Carnell and Malik Willoughby had a simple idea from the start: to make good, healthy food accessible to their community. Through Willowbeez SoulVeg, Carnell’s vegan pop-up and catering business, they have certainly succeeded in that mission. ECDI recently sat down with Carnell and Malik to learn about their latest project, Mansa Men.
Carnell, a longstanding, cherished community artist, along with his brother and business partner, Malik, understood the challenges facing black boys and young men. As respected leaders in their community, they realized that they were in a position to make a difference.
“Our mother and father always did so much for the people around them,” explains Malik. As products of that altruism, community-focused work is second nature to them.
In October 2018, after having secured grant funding through the Columbus My Brother’s Keeper Initiative, Carnell and Malik worked with Maroon Arts Group to launch Mansa Men, a nine-month personal development program with monthly workshops hosted at ECDI’s Food Fort on the near-east side of Columbus. Mansa Men positions young black males between the ages of 14 and 18 for success at work and at home through skills development and exposure to strong black male role models.
“The name Mansa Men,” Carnell explains, “is a reference to Mansa Musa, the richest man that ever lived.” Carnell highlighted that Mansa Musa, emperor of the West African Mali Empire in the 1300s, would travel to poor towns and disburse his wealth for the benefit of his impoverished hosts.
The Mansa Men program is about the passing on of personal wealth, much like Mansa Musa did with his financial wealth long ago. In this case, personal wealth is about cultivating the internal strength that it takes to persevere through life’s challenges, which for Mansa Men participants, often include systemic racism, economic disadvantage, and difficult family situations.
“We believe that health is wealth,” says Malik, as he explains that the personal development for Mansa Men participants requires a holistic approach. Each workshop incorporates hard-skills development in nutrition, cooking and food safety, mindfulness training, which involves a mixture of yoga and meditation, as well as activities to focus on building self-confidence, coping skills, communication, and problem resolution skills.
“It’s so fulfilling to see one of ECDI’s clients—one that we have worked with in their own path to sustainable business ownership—giving back to the community in this way,” says Terry Traster, ECDI’s Food Fort Manager. “It was an obvious partnership that ECDI and the Food Fort are very proud to host.”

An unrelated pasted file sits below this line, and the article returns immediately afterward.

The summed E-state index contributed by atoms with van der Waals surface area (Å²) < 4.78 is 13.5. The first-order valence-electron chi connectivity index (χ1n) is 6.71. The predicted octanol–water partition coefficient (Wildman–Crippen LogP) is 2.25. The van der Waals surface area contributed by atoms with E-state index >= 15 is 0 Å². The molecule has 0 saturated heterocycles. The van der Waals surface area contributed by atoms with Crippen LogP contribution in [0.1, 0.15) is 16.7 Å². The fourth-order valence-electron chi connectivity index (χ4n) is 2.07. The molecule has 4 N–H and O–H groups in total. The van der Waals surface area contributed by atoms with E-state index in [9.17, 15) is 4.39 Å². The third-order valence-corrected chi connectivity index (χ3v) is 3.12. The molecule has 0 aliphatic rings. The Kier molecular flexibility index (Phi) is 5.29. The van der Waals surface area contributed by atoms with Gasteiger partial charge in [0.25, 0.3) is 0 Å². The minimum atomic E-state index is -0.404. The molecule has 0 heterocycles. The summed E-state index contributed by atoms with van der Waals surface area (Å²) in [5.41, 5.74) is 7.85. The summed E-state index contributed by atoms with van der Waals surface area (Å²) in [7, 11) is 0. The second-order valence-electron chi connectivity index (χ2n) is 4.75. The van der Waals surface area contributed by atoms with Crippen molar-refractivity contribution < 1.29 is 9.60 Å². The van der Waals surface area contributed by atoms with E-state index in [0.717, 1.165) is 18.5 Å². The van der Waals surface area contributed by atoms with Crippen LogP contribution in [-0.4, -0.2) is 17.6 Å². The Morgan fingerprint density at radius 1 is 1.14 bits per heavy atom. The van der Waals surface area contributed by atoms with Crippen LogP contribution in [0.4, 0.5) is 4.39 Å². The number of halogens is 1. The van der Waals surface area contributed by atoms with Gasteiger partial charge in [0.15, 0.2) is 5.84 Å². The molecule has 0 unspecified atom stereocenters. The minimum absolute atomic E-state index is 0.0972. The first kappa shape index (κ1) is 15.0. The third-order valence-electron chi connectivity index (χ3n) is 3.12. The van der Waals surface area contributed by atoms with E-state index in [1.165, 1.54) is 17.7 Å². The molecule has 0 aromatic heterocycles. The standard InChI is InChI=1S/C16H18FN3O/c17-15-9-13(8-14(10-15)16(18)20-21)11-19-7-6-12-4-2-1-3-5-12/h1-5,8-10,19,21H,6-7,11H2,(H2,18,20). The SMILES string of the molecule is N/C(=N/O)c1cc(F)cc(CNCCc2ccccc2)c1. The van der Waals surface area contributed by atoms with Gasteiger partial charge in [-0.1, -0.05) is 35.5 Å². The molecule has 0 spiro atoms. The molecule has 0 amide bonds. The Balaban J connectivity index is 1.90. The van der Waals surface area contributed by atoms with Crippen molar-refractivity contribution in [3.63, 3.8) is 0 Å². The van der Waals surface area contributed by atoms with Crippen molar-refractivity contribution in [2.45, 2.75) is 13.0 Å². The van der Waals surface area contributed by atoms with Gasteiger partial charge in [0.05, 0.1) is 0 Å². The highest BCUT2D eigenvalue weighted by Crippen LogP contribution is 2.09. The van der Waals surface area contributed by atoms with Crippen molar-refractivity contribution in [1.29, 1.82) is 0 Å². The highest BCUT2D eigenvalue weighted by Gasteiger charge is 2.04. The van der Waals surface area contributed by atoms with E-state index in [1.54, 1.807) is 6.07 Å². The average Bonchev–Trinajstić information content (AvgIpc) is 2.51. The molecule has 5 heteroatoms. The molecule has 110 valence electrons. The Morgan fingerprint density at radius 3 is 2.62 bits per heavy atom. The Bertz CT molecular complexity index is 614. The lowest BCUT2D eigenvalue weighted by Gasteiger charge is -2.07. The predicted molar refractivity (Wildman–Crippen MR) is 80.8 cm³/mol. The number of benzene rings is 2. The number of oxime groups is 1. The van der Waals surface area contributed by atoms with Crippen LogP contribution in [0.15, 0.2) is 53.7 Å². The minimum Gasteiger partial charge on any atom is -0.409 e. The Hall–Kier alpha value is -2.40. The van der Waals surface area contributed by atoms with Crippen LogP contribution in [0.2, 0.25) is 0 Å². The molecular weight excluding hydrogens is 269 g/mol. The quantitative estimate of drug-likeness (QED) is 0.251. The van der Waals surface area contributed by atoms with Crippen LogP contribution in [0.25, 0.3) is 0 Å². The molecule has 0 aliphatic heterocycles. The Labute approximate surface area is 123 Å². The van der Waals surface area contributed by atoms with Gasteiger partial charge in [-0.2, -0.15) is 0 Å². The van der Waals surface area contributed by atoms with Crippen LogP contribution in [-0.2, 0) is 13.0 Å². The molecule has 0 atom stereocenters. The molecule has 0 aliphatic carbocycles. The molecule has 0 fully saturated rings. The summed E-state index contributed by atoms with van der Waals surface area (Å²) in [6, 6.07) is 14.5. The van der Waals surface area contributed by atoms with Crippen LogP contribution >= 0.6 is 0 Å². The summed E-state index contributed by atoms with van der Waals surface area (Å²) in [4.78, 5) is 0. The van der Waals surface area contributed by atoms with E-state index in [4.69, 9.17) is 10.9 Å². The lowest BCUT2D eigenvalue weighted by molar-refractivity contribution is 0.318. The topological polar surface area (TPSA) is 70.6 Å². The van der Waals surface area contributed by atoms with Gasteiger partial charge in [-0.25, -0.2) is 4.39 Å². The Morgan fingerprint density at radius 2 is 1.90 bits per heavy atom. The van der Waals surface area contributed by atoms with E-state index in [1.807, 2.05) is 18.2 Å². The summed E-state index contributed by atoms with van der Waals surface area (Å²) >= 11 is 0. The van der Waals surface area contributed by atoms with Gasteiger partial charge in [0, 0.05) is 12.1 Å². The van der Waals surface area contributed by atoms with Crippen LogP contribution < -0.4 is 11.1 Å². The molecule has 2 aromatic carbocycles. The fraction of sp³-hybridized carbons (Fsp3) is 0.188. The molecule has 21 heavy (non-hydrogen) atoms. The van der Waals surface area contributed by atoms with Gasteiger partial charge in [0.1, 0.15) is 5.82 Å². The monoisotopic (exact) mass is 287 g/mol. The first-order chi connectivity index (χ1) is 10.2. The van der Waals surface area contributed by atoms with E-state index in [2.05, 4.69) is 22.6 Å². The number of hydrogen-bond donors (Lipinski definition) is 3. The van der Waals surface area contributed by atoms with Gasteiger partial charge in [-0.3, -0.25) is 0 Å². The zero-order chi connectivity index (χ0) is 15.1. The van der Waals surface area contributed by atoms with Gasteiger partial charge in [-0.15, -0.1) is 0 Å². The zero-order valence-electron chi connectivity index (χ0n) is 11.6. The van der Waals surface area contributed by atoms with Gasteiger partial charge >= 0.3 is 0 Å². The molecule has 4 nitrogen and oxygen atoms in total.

The program is designed to be immersive and highly impactful. After each workshop, the young men are given homework assignments to continue to develop the skills that they learned in the workshop.
“They leave with recipe cards after they have learned the whole process—from ingredient selection all the way to plating,” adds Carnell. “It’s a big deal for them—their homework is to take those recipes home, cook for their family, and post pictures to show how it turned out.”
The response from the first cohort has been overwhelmingly positive.
“It’s amazing to see young guys so interested in yoga and meditation,” Carnell says with a smile. In a culture that often puts forth complicated views of race, masculinity, self-care, health and wellness, and economic opportunities, Mansa Men operates through the lens of trauma-informed care by acknowledging the past traumas of its participants. The goal is to show these young men that they do not need to internalize the cultural barriers that drag them down. They can become the strong black male role models of the future—they can be the influential entrepreneurs of tomorrow.
For more information on the Mansa Men program, visit: Mansa Men – Health, Wealth, Mindfulness.
Willowbeez SoulVeg’s next pop-up will take place on Sunday, February 17 from 11:00 a.m. – 4:00 p.m. at Upper Cup Coffee, 121 Mill St., Gahanna. For more information on this event, visit: #4DaLoveOfBrunch: A Willowbeez SoulVeg PopUp Experience
This mutli-part sponsored series highlighting ECDI’s work in Columbus is presented with paid support by ECDI.
Since 2004, ECDI has assisted Ohio’s entrepreneurs through its one-stop shop business services model, suited to meet the needs of all entrepreneurs, regardless of what business stage they’re in. From providing capital to entrepreneurs looking to expand their businesses, to providing focused, business-specific educational opportunities to enhance entrepreneurial skill sets, ECDI works with their clients to meet their unique needs. Whether assisting a new client with a business concept or an accomplished entrepreneur opening a fifth location, ECDI’s “never say no” approach has allowed over twelve thousand entrepreneurs to take advantage of the services it provides. Visit ecdi.org today to learn more.